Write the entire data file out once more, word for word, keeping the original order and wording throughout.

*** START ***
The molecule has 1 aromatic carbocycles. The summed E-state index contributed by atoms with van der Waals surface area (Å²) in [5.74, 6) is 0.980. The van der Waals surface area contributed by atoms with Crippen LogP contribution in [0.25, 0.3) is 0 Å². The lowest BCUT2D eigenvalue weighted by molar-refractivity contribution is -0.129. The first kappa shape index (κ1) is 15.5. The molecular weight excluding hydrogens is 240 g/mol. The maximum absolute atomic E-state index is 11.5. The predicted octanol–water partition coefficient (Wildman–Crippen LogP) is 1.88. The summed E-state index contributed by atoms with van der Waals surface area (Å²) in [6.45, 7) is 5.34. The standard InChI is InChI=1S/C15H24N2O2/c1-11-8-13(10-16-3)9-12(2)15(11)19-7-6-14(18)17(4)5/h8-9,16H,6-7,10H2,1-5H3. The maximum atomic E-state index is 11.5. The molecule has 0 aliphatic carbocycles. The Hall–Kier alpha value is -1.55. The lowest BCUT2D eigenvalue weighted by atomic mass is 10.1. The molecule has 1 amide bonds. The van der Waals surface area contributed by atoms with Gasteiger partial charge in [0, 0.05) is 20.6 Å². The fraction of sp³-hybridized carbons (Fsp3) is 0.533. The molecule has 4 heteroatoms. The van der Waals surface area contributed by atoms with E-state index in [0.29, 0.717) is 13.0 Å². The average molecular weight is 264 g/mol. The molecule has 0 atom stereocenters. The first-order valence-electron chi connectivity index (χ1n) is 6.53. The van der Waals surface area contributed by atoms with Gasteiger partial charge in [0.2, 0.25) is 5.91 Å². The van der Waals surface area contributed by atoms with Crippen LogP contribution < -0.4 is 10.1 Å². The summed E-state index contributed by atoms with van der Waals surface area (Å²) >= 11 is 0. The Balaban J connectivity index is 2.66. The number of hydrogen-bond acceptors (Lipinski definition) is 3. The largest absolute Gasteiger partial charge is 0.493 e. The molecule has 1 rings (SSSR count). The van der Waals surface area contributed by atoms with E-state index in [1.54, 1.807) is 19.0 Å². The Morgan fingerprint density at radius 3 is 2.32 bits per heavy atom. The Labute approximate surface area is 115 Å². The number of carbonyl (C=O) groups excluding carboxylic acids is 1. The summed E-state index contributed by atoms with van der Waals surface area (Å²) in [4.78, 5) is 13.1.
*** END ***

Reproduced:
The molecule has 1 aromatic carbocycles. The summed E-state index contributed by atoms with van der Waals surface area (Å²) in [5.74, 6) is 0.980. The van der Waals surface area contributed by atoms with Crippen LogP contribution in [0.25, 0.3) is 0 Å². The lowest BCUT2D eigenvalue weighted by molar-refractivity contribution is -0.129. The first kappa shape index (κ1) is 15.5. The molecular weight excluding hydrogens is 240 g/mol. The maximum absolute atomic E-state index is 11.5. The predicted octanol–water partition coefficient (Wildman–Crippen LogP) is 1.88. The summed E-state index contributed by atoms with van der Waals surface area (Å²) in [6.45, 7) is 5.34. The standard InChI is InChI=1S/C15H24N2O2/c1-11-8-13(10-16-3)9-12(2)15(11)19-7-6-14(18)17(4)5/h8-9,16H,6-7,10H2,1-5H3. The maximum atomic E-state index is 11.5. The molecule has 0 aliphatic carbocycles. The Hall–Kier alpha value is -1.55. The lowest BCUT2D eigenvalue weighted by atomic mass is 10.1. The molecule has 1 amide bonds. The van der Waals surface area contributed by atoms with Gasteiger partial charge in [0, 0.05) is 20.6 Å². The fraction of sp³-hybridized carbons (Fsp3) is 0.533. The molecule has 4 heteroatoms. The van der Waals surface area contributed by atoms with E-state index in [0.29, 0.717) is 13.0 Å². The average molecular weight is 264 g/mol. The molecule has 0 atom stereocenters. The first-order valence-electron chi connectivity index (χ1n) is 6.53. The van der Waals surface area contributed by atoms with Gasteiger partial charge in [0.2, 0.25) is 5.91 Å². The van der Waals surface area contributed by atoms with Crippen LogP contribution < -0.4 is 10.1 Å². The summed E-state index contributed by atoms with van der Waals surface area (Å²) >= 11 is 0. The Balaban J connectivity index is 2.66. The number of hydrogen-bond acceptors (Lipinski definition) is 3. The largest absolute Gasteiger partial charge is 0.493 e. The molecule has 1 rings (SSSR count). The van der Waals surface area contributed by atoms with E-state index in [1.54, 1.807) is 19.0 Å². The Morgan fingerprint density at radius 3 is 2.32 bits per heavy atom. The Labute approximate surface area is 115 Å². The number of carbonyl (C=O) groups excluding carboxylic acids is 1. The summed E-state index contributed by atoms with van der Waals surface area (Å²) in [4.78, 5) is 13.1.